Returns and the Virus
Updated: May 27
Retail operations all over the US are starting to peek out from behind the COVID19 restrictions. A sigh of relief for many “retail-therapy” believers, myself included. Personally, I can’t wait to step into the dressing room and try on something new...but wait! Has it been tried on before? Did someone sneeze on this amazing blazer?
This is our new environment. This is the new retail and ecommerce. As many of you have been reading, many retail locations are taking precautions for just these concerns; sanitizing dressing rooms, quarantining items after customers have handled them. Reasonably straight forward even if a touch bizarre.
But what about ecommerce? What happens when I return a poorly fitting pair of jeans? How about that beautiful undergarment that just gapped a little at the arm? Did someone else already try on these items? Am I at risk?
Returns are already the redheaded stepchild of ecommerce. Hundreds of millions of dollars of inventory sit in “return” status all over the US every day, every minute…and right now, there are piles of it. Piles of proverbial dollars just waiting to be handled, evaluated, and resold.
This presents two problems –
1. How do companies unleash that inventory quickly and safely?
2. How do customers trust the product they are receiving is ready to use and new condition?
Wow, right? Two big issues that, by the way, were already the forefront of the return channel. Now, even more, complicated by a highly communicable disease.
Here are the early thoughts and suggestions for managing returns in the world of latex gloves, face shields, and hand sanitizer.
1. If you aren’t treating your returns just like any other inbound inventory flow, you already have a huge problem. Call me. The return channel must be measure, manage, and optimized, just like any other inventory flow. Anything short is a failure.
2. Quarantine – Many companies have announced they will quarantine returned products for X number of hours or days. However, the science on how long the virus can live on different types of surfaces is still pending. At best, as of today, the official answer is it depends on temperature, humidity, and airflow. So kind of iffy. In addition, while the returned product is in quarantine, you can’t sell it! Leading to more locked up inventory in “returned status.”
3. Steam – Steam pressing is used ubiquitously in the retail industry. As such, grabbing the garment steamer is a quick and simple solution. The product is ready to sell in 10-30 minutes. Easy-peezy. Not so fast…Steam could work, maybe…There isn't substantial proof that steam works. It may help “clean” the garment or surface, but we don’t yet know if it kills the virus. In addition, some products cannot handle heavy steaming – electronics, delicate fabrics.
4. Disinfecting – Probably the most popular remedy today. All over the world, stores and public spaces are spraying disinfectant to reduce the spread of COVID19. For the most part, this approach has proved to be effective, quick, and low cost. However, just like steam, some products can’t withstand a misting of disinfectant.
5. UV Light – UV light has been used in the medical, water treatment, and cosmetic industry for ages. Next time you go for your pedi or hair trim (hopefully soon), spy that little toaster oven with blue lights…yep, that is a UV box disinfecting the tools of the trade. UV has been used to treat contaminated water from backpackers to municipal waste treatment plants. UV light is scalable and can treat multiple products at once. And better yet, the process is relatively quick and gets that returned product back in sellable status in a jiffy. There are some trade-offs – the light must reach all surfaces to be effective, so folds in fabrics would be problematic. Large UV treatment devices are not cheap and require repeated exposure to UV light for employees. And most perplexing, will it fade colors…Hhhhhmmm.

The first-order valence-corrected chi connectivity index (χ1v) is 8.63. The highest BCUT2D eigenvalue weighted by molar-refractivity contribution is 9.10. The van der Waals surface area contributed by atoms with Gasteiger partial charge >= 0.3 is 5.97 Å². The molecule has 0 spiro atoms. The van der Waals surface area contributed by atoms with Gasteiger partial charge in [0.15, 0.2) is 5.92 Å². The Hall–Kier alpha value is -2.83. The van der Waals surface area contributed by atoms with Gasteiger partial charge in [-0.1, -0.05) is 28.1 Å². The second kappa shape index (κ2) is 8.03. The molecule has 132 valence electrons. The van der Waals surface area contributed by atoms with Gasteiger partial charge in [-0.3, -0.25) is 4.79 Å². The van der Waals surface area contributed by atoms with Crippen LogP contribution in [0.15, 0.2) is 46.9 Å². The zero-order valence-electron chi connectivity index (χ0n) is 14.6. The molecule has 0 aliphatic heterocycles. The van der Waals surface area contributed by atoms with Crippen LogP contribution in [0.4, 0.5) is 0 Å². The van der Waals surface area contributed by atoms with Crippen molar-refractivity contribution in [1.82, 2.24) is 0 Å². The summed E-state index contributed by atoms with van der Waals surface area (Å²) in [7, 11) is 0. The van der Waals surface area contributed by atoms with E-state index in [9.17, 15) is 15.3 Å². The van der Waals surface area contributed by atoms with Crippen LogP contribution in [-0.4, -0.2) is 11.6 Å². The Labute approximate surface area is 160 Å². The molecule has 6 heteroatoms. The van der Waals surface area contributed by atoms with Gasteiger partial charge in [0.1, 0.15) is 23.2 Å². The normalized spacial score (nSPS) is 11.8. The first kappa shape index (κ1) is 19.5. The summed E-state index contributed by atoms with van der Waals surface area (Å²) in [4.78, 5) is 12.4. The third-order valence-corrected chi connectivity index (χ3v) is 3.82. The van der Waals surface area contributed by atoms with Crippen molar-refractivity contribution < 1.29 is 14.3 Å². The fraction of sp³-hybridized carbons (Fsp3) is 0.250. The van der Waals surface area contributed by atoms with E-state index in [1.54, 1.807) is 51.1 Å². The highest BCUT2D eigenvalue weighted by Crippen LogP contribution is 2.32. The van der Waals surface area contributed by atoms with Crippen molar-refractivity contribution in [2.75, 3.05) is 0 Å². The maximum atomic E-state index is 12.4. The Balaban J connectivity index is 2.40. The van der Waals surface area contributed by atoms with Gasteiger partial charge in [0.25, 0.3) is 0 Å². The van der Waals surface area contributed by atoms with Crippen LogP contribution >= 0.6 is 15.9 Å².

So while the science is still pending on the most effective method; no matter what method a company chooses, the customer needs confidence. The customer needs to know when their products arrive; it is safe to use, try on, and gift to loved ones. Clear, precise, and honest communication that the utmost care has been taken is nothing short of an absolute requirement.
Here are some solutions.
1. Safe Stickers – Once a returned product has been sanitized, a “clean” sticker can indicate a safe product. Communicate with your customer about what this sticker means and how “clean” has been established.
2. Sealed bags – This is especially important for garments. Placing disinfected products in sealed and labeled bags achieves the same goal as the sticker but more applicable to soft or unboxed products
3. Wash before Use – As some products may not lend themselves to disinfecting before shipping or handled directly in transit, communicate to your customer that disinfecting on arrival will be required. Even better yet, provide the customer with anti-viral wipes or sprays to use.
4. Communicate, communicate, communicate – Did I say communicate? Above all else, you must explain to your customer how you are addressing potentially contaminate products and how they should handle the product upon arrival. Nothing drives down customer loyalty as quickly as the lingering question…”Is this safe?”
While we are entering an unknown world for ecommerce and retail, the one truth is that consumer confidence will always drive the bottom line. And the second truth is that unsellable inventory will sink a business faster than an iceberg in the middle of the Atlantic. Our buying and selling world will be a little scary for the foreseeable future, but with care, honesty, and focus on safe customer experiences, we will bounce back, better, and stronger.